When we first see Adam (Joseph Gordon-Levitt), he's jogging down the sidewalk, only to stop at a red light. There isn't a car to be seen, and another runner ignores the flashing hand and breezes past him. He's soon shown taking his grand old time with his daily routines, and we later learn that he doesn't have a driver's license because car accidents are "the nation's fifth leading cause of death." Directed by Jonathan Levine (The Wackness), 50/50 is a film about the tragic obliteration of youthful, everyday normalcy, expressed via the troubles of a perfectly normal 27-year-old who burns away minutes and holds life at arm's length before getting slapped with a rather grim cancer diagnosis. It's just as much about a sick person's vital need for a sturdy support network, which is destined to include the requisite friends and family as well as benevolent newfound confidants. The movie is far more successful in its execution of the young-man-meets-mortality element, bringing some well-considered verisimilitude to what's made to feel like rare film territory (tapping into how a modern twentysomething might very well deal with news of having cancer, Adam's tale doesn't read like a Xerox of so many others). While intermittently moving and largely comprised of endearing characters, the circle-of-support aspect doesn't fare as well, mainly due to the cacophonous presence of Seth Rogen, who, to be terribly frank, is this R-rated dramedy's malignant tumor.
Loosely based on the experiences of the film's screenwriter, Will Reiser, 50/50 was produced by Rogen, who, like co-producer Evan Goldberg, has been friends with Reiser since he beat cancer six years ago. Thinking of the filmmakers' powwows, one envisions Rogen jumping to fill the role of Adam's best friend, Kyle, a character whose vocabulary he jams with the same old vulgar, fanboy-meets-manboy improvisations we've been hearing from him since The 40-Year-Old Virgin. Kyle's a depressingly standard Rogen stereotype, a latter-day Stifler who references everyone from Michael Stipe to Frodo while bolstering American-male ignorance. In no universe would one suspect he'd be friends with Adam, whose sober, sensitive disposition isn't even conducive to an odd-couple kind of chemistry. Had another actor been cast alongside Gordon-Levitt (who faithfully nails the necessary notes of an everyman stopped in his tracks), the film's goal to be a male-friendly weepie surely wouldn't have been so counterproductive. Undue comeuppances, like the ritualistic mutilation of a painting by Adam's cheating-artist ex, Rachael (Bryce Dallas Howard), are made even crueler, and revelations of devotion (Kyle reads cancer books, a la the pregnancy how-tos in Knocked Up) can't muster even the slightest twinge.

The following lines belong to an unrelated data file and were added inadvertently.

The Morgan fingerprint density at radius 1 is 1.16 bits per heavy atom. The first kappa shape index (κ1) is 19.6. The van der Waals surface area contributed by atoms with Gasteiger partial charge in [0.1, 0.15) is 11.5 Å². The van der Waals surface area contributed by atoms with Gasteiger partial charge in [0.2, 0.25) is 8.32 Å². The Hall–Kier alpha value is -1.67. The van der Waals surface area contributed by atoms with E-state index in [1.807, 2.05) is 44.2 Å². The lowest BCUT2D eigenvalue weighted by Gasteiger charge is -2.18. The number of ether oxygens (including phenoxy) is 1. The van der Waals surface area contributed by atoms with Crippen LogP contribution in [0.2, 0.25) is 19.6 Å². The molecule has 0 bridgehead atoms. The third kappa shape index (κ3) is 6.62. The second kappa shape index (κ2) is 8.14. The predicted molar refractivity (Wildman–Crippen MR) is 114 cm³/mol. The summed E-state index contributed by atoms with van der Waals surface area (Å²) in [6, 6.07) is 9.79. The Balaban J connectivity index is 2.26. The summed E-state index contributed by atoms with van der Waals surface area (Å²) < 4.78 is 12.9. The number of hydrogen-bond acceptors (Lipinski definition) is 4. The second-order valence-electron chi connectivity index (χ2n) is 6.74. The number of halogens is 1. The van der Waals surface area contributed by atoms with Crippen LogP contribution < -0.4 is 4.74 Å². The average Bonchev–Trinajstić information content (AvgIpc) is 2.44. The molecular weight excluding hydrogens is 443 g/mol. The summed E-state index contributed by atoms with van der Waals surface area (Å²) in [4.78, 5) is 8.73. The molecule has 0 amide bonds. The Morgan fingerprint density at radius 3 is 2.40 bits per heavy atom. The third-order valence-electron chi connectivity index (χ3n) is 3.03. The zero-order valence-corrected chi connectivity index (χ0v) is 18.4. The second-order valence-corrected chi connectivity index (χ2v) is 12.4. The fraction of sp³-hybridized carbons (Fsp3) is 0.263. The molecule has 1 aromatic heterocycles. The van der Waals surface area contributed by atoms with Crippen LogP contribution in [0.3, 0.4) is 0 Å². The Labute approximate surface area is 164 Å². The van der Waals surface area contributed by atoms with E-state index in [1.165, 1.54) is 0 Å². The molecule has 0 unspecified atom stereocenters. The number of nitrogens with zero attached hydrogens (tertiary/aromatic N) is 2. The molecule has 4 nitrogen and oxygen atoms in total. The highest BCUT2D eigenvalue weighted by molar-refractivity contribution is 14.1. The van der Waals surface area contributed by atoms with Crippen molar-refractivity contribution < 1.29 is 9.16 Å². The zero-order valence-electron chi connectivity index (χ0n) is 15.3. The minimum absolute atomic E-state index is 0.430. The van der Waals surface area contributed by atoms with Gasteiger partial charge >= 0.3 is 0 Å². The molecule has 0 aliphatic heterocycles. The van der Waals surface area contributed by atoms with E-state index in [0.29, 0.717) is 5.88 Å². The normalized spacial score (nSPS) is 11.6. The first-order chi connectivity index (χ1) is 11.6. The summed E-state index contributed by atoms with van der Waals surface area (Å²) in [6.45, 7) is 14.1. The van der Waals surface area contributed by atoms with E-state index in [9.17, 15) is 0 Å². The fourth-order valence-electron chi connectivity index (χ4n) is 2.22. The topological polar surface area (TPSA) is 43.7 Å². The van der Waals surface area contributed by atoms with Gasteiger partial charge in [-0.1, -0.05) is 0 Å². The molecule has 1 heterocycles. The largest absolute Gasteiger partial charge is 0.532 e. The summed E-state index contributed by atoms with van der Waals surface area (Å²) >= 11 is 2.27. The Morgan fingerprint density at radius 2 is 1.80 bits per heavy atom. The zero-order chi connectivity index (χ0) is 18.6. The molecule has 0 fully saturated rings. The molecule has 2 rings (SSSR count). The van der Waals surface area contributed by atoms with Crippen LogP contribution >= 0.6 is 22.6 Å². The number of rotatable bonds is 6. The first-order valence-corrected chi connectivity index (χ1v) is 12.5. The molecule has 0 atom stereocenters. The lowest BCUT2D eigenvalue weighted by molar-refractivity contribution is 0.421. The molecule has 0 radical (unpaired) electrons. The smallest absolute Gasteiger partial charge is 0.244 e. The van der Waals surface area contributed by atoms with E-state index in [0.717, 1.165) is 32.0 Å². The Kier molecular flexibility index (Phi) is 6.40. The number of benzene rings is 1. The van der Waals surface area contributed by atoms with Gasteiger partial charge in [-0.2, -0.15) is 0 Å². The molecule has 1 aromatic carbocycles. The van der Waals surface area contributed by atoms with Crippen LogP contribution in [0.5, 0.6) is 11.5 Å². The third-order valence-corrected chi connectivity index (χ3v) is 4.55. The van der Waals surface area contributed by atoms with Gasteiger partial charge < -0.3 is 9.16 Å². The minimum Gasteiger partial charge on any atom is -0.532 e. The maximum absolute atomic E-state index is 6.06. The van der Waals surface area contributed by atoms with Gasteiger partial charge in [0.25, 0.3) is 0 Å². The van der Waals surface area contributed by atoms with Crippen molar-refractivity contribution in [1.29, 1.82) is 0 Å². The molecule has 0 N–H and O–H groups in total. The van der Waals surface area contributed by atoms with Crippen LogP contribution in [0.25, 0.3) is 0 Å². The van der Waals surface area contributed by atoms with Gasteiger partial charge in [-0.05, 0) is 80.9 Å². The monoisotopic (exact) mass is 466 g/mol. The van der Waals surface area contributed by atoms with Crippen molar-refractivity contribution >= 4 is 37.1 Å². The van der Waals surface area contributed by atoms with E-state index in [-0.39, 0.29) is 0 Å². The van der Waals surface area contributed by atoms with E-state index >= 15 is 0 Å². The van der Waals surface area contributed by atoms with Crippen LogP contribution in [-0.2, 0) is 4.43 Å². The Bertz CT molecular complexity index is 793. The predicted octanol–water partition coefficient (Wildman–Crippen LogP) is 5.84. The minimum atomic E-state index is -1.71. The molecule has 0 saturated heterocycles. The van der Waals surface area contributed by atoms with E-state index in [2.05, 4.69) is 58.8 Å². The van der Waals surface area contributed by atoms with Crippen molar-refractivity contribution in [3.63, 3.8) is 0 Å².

The movie's key rapport is between Adam and Dr. Katie McKay (Anna Kendrick), his assigned, novice therapist and inevitable love interest who anyone, including Adam's ganja-macaroon-eating buddies in the cancer ward, could tell is a much better fit than Rachael. Though basically playing a lighter variation of her by-the-book go-getter from Up in the Air (50/50 is a small wellspring of typecasting), Kendrick further demonstrates her superb ability to find the comedy in individuals programmed for deadpan objectivity. She's refreshingly authentic in her first real romantic role, and she proves almost as good a match for Gordon-Levitt as Zooey Deschanel did in (500) Days of Summer. Through Adam and Katie's relationship, which gingerly evolves from "practitioner-recommended" taps on the arm to longing phone calls and so on, 50/50 tries for a minor indictment of doctor-patient bureaucracy, with Adam eventually taking his breaking-point frustrations out on Katie and thus the whole try-to-remain-calm system. The effort falls short of its target, as right on down to Adam's under-defined inner turmoil (despite Gordon-Levitt's performance, the strongest indicator of what Adam is truly feeling is a running volcano metaphor), 50/50 consistently chooses to forgo challenging drama in favor of comfy digestibility. Scenes with Adam, his Alzheimer's-stricken father (Serge Houde), and his worrywart of a mother (Anjelica Huston) offer some sincere, tear-jerky emotional healing, but, barring the Rogenoma, this film could use a lot more affliction and a lot less cure.